Remittances at 5-month low; global risks cited


CASH remittances from overseas Filipinos only reached $2.644 billion in November 2022, the lowest in five months, according to data released by the Bangko Sentral ng Pilipinas (BSP).

Data from the BSP showed this was the lowest since May 2022 when remittances reached $2.425 billion.

Rizal Commercial Banking Corporation (RCBC) Chief Economist Michael L. Ricafort said this may be due to the peso-dollar exchange rate as well as high inflation in many host countries.

“The slowdown may have to do with the relatively higher US dollar/peso exchange rate compared to early 2022,” Ricafort said in the Hexagon Perspective.

“Furthermore, higher prices/inflation also in host countries of OFWs could have also increased the cost of living of OFWs abroad, thereby partly reducing the amount sent to the country,” he added. The country’s low remittance inflow may continue as headwinds such as the Russia-Ukraine war and the expected recession this year may slow deployment, thus reducing remittances.

Institute for Migration and Development Issues (IMDI) Executive Director Jeremaiah M. Opiniano said this is among the concerns surrounding 2023.

He said labor markets abroad are not yet fully open for foreign workers and may take some more time to get back to prepandemic international migration trends.

Opiniano added that this, along with the rising cost of living in host countries, could also lead to reduced OFW remittances moving forward.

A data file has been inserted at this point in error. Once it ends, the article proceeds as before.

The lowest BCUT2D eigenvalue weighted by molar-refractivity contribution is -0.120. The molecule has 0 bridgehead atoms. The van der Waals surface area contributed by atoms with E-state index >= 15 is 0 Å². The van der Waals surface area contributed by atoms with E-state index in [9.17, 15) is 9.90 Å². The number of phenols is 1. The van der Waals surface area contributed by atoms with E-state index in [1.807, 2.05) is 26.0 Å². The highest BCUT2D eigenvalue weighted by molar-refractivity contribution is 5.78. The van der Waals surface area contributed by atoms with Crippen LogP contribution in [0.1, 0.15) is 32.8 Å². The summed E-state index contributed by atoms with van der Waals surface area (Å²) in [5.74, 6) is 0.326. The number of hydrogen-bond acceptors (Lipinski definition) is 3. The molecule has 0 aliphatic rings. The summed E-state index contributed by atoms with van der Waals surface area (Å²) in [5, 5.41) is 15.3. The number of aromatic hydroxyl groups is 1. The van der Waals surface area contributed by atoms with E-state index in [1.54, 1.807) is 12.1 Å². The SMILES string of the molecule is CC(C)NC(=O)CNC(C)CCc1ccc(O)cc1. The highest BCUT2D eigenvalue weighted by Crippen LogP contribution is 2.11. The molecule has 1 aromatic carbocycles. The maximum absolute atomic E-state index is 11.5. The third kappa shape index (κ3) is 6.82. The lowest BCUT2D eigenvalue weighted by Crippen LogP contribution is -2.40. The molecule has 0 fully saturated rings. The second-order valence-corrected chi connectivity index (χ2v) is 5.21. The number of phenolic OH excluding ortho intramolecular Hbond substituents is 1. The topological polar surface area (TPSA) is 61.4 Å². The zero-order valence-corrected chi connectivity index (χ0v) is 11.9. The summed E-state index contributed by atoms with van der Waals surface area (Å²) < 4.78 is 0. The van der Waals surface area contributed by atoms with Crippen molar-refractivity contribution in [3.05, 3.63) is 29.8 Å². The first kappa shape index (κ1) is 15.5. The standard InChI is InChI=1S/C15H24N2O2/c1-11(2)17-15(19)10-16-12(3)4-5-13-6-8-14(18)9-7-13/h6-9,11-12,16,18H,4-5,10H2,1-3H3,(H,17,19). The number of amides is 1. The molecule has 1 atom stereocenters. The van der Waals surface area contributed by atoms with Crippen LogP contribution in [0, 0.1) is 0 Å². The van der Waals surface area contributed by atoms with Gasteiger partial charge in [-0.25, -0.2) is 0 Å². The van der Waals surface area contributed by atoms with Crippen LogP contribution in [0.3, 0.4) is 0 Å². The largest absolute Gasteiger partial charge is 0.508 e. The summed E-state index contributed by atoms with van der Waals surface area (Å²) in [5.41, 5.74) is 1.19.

“In the prepandemic era, remittances were said to be ‘countercyclical’. This metaphor means that even if countries experience economic recessions, remittance volumes will still rise,” Opiniano said in an email to BusinessMirror.

“[But] the worry is 2023. I think if countries sending out and receiving international migrants and remittances all endure these global inflation rates challenges, the countercyclicality insight for remittances may be debunked,” he added.

This insight is similar to the risks identified by Ricafort. He said risks/headwinds include higher prices/inflation in host countries for OFWs that could potentially reduce OFWs’ disposable income and the amount of remittances sent to the Philippines.

Ricafort said the headwinds include the risk of US recession that could slow down US/global economic growth/recovery, global trade/exports, investments/FDIs, remittances, jobs/employment worldwide, including some OFW jobs.

“OFW remittances and conversion to pesos are expected to seasonally increase towards the end of 2022 in view of the seasonal increase in holiday spending that could increase further amid no more restrictions recently,” Ricafort, however, said.

The BSP data showed cash remittance, on a year-on-year basis, posted a growth of 5.7 percent over the $2.5 billion posted in the same month in 2021.

On a year-to-date basis, cash remittances coursed through banks in January-November 2022 amounted to $29.38 billion, 3.3 percent higher than the year-ago level of $28.43 billion.

BSP data showed the growth in cash remittances from the United States (US), Saudi Arabia, Singapore, and Qatar contributed largely to the increase in remittances in January-November 2022.

Meanwhile, in terms of country sources, the US posted the highest share of overall remittances in the first 11 months of 2022, followed by Singapore and Saudi Arabia.